2-Methylbutyryl-CoA dehydrogenase deficiency
What else is it called?
- SBCAD Deficiency
- Short/branched-Chain acyl-CoA dehydrogenase deficiency
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What causes it?
2-Methylbutyryl-CoA dehydrogenase deficiency is an organic acid disorder in which the body is unable to break down an amino acid called isoleucine.
Amino acids are the building blocks of protein. Our body uses different enzymes, controlled by genes to break down protein from the food we eat into smaller amino acids so the body can use them as required. Any excess amino acids are broken down further into smaller substances like organic acids and ammonia which are removed from the body via the liver.
This condition is caused by defects in the ACADSB gene (otherwise known as the SBCAD gene). This gene produces an enzyme called 2-methylbutyryl-CoA dehydrogenase which is needed to break down isoleucine into the smaller amino acids. However, the defect in the gene means there is not enough enzyme produced and therefore isoleucine is not broken down. This causes isoleucine and other acids to build up in the body which can become toxic.
How common is it?
Since its first discovery, 30 individuals have been diagnosed with this metabolic condition worldwide. Mostly amongst the Hmong population, an ethnic group of Chinese origin. Both males and females are affected by the metabolic disorder.
What are the signs and symptoms?
In most cases people with this disorder have no symptoms (asymptomatic), however there are others who have delays in reaching developmental milestones or who have neurological symptoms.
Signs and symptoms of the disorder can begin a few days after birth with poor feeding, lack of energy, vomiting, and irritability. If not treated promptly, these symptoms may progress to a metabolic crisis in which the acids build up quickly and the condition can become life-threatening.
Other symptoms may include:
- Low muscle tone (hypotonia)
- Delay in developing motor skills (Motor skills are movements using the muscles – gross motor skills are movements using bigger muscles such as those in the arms and legs and core muscles to perform skills such as sitting, crawling, standing, walking, and climbing. Fine motor skills are movements using smaller muscles which are used to perform skills such as sucking, picking up objects, passing objects between hands, pointing, and writing)
- Poor feeding
- Hypothermia (low body temperature)
- Hypoglycaemia (low blood sugar)
- Episodes of apnoea (when breathing stops and starts, usually while you sleep)
- Hypoxia (low oxygen levels in the blood)
It is not yet certain why some people develop symptoms and others do not. It has been suggested that in some cases signs and symptoms may be triggered by illness, long periods without food, or foods containing protein.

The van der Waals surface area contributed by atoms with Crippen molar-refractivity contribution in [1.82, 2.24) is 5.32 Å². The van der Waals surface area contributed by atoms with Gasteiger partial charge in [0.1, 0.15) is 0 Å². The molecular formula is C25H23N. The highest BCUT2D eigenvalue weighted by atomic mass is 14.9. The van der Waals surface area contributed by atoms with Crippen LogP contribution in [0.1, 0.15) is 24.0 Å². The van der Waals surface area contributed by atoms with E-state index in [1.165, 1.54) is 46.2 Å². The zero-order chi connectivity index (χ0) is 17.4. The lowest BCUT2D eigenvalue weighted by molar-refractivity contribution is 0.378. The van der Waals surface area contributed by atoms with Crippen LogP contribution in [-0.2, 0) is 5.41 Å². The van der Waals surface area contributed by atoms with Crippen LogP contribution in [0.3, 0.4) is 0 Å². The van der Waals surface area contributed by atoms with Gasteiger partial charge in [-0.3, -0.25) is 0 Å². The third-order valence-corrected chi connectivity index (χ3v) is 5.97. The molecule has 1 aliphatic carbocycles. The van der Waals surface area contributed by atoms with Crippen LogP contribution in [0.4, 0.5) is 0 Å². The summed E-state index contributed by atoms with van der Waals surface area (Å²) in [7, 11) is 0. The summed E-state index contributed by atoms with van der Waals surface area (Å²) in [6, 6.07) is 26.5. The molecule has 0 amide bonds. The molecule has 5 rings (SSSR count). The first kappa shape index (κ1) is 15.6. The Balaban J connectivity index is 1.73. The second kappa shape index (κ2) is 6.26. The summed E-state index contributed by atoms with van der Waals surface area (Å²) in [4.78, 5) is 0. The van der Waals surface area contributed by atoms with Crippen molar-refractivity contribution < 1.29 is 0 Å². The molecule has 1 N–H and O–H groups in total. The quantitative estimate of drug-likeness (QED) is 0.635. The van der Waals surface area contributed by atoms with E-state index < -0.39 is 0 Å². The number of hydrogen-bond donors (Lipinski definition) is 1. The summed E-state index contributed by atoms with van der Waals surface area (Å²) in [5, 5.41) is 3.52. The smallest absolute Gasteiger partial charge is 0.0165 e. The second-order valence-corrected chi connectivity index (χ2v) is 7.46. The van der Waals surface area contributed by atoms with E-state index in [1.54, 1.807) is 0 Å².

How is it diagnosed?
In some countries, such as the USA this condition can be diagnosed via newborn screening. In other countries, it may be diagnosed using a complete physical examination, a thorough medical history evaluation and a range of specialised blood and urine tests.
Can it be treated?
There is no cure for this disorder and therefore any treatment is lifelong. Treatment will be directed by a consultant with expertise in inherited metabolic disorders who will tailor any management plan to individual need and symptoms. Due to the variable nature of this condition there is not a one-size-fits-all approach to treatment. Those with this condition may be given an emergency regimen (in the form of a specialised glucose drink) to follow should they feel unwell or are not tolerating food. If illness continues or the regimen is not tolerated then urgent medical care must be sought and the regimen will continue in hospital via a glucose drip (intravenously). Those with this condition may be advised to follow a low-protein diet and be provided with supplements. Dietary management will be supported and monitored by a specialist dietitian. Those affected may also be advised to avoid triggers such as long periods without food, intense physical activity and environmental extremes to prevent crises from occurring.
Do my family need to be tested?
This condition can only be passed on to a child if both parents have a copy of the faulty gene. This is called autosomal recessive inheritance. A person who has a copy of the faulty gene is known as a carrier.
If both parents are carriers, their child has a one in four (25%) chance of inheriting the disorder, and a one in two chance (50%) of being a carrier. This is the same for each child the parents have.
If the child only inherits one copy of the faulty gene, they will be a carrier but will not have the disorder. In some rare cases, carriers have had mild symptoms of the disorder for which they carry the faulty gene.
Once you are diagnosed, you can speak to a genetic counsellor. They can explain how you may have inherited this condition. They can also tell you about genetic testing for the rest of your family. They can provide advice and support if you go on to have children of your own.
References are available on request. Please contact us by phoning 0845 241 2173 or emailing firstname.lastname@example.org [Resource Library No: MAP027].